Dorothy Allison (psychic)

From Wikipedia, the free encyclopedia
Jump to navigation Jump to search

Dorothy Allison (December 29, 1924 – December 1, 1999) was a self-proclaimed psychic detective from New Jersey.[1]


She was born and raised in Jersey City, New Jersey.[2]

Allison was credited by some sources with assisting a number of police investigations over the years, including the 1967–1968 search for a missing boy (later found drowned) in Nutley, New Jersey, the 1974 kidnapping of Patty Hearst, and the 1976 Son of Sam murders. In October 1980, she went to Atlanta to assist police investigating the then-ongoing series of murdered children, but police said she ultimately did no more than give them 42 possible names for the murderer, none of which proved helpful.[3]

Many others considered her a fraud. Two police detectives in Paterson, New Jersey, accused her of offering them money to say that she had been helpful in the 1979 search for a missing boy, later found murdered (Allison denied the charge).[3][4] She was a frequent target of scientific skeptic James Randi,[4] who cited her failure in the Atlanta case when naming her for one of his earliest "Uri Awards" (later called the Pigasus Awards) in April 1981.[5]

Allison published a book about her activities, called A Psychic Story, in 1980.[6][7] In May 1988, she was featured on the television series Unsolved Mysteries.[8]

A resident of Nutley, she died of heart failure on December 1, 1999, at Clara Maass Medical Center in Belleville, New Jersey.[2]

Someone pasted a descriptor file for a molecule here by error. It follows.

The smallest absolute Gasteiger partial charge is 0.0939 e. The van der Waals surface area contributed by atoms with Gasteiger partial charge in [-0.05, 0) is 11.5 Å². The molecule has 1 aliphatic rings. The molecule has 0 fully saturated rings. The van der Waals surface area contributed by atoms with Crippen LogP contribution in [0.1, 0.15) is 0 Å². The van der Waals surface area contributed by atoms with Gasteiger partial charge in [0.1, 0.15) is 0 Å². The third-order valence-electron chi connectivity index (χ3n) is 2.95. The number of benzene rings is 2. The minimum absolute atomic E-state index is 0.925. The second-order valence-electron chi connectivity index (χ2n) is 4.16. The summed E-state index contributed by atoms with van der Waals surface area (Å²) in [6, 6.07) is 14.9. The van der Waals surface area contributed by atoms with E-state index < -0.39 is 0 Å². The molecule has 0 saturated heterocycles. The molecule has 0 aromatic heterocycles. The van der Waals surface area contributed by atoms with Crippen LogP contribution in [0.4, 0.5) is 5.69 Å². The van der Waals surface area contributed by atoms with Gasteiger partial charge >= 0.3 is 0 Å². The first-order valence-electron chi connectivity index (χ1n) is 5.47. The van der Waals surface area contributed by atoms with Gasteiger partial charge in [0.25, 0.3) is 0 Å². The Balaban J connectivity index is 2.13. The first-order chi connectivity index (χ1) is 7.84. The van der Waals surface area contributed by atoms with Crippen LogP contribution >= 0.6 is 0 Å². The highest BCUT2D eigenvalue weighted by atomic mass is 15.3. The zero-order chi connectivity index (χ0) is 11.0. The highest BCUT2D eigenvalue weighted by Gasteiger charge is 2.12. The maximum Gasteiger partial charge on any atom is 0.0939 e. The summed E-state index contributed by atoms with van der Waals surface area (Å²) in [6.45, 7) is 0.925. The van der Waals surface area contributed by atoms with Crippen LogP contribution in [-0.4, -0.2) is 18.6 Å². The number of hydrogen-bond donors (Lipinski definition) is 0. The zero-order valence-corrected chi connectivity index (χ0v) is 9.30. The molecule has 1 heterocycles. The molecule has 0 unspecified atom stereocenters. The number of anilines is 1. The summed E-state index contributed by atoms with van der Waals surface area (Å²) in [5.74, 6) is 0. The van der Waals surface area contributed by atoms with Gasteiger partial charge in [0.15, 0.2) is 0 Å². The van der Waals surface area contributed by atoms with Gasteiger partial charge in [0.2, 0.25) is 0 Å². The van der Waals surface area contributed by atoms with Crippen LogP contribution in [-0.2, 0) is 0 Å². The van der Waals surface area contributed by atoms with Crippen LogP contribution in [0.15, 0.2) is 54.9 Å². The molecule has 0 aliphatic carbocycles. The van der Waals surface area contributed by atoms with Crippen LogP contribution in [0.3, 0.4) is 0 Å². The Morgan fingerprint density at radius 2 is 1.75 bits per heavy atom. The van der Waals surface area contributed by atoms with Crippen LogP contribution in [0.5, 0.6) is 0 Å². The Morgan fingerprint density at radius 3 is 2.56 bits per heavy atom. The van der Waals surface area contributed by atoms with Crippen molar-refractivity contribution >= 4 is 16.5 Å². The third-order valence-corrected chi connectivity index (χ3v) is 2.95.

1. ^ Katherine Ramsland. "Psychic Detectives". TruTV. Retrieved 2009-07-20.
  2. ^ a b Martin, Douglas. "Dorothy Allison, 74, 'Psychic Detective' Consulted by Police", The New York Times, December 20, 1999. Accessed October 28, 2013. "Dorothy Allison, a self-proclaimed psychic with a knack for turning up at the scenes of notorious crimes, died on Dec. 1 at Clara Maass Medical Center in Belleville, N.J. She was 74 and lived in Nutley, N.J."
  3. ^ a b Oliver, Myrna (December 7, 1999). "Dorothy Allison; Volunteered to Aid Police as 'Psychic'". Los Angeles Times. Retrieved 2013-05-13.
  4. ^ a b Hanson, Tim (June 21, 1982). "Challenging psychics". Spokane Chronicle. Retrieved 2013-05-13.
  5. ^ Neuhaus, Cable (April 20, 1981). "James Randi Has a Word for Uri, Tamara, Jeane and the Psychic Crowd: Frauds". People. Retrieved 2013-05-13.
  6. ^ Christy, Marian (December 3, 1980). "Psychic Allison reveals her world". Boston Globe. Retrieved 2013-05-13.
  7. ^ Headley, Bernard D. (2000). The Atlanta Youth Murders and the Politics of Race. Southern Illinois University Press. p. 72. ISBN 978-0809323197. Excerpts available at Google Books.
  8. ^ Zuckerman, Faye (September 14, 1988). "Robert Stack's 'Unsolved Mysteries' Returns". The Gainesville Sun. Retrieved 2013-05-13.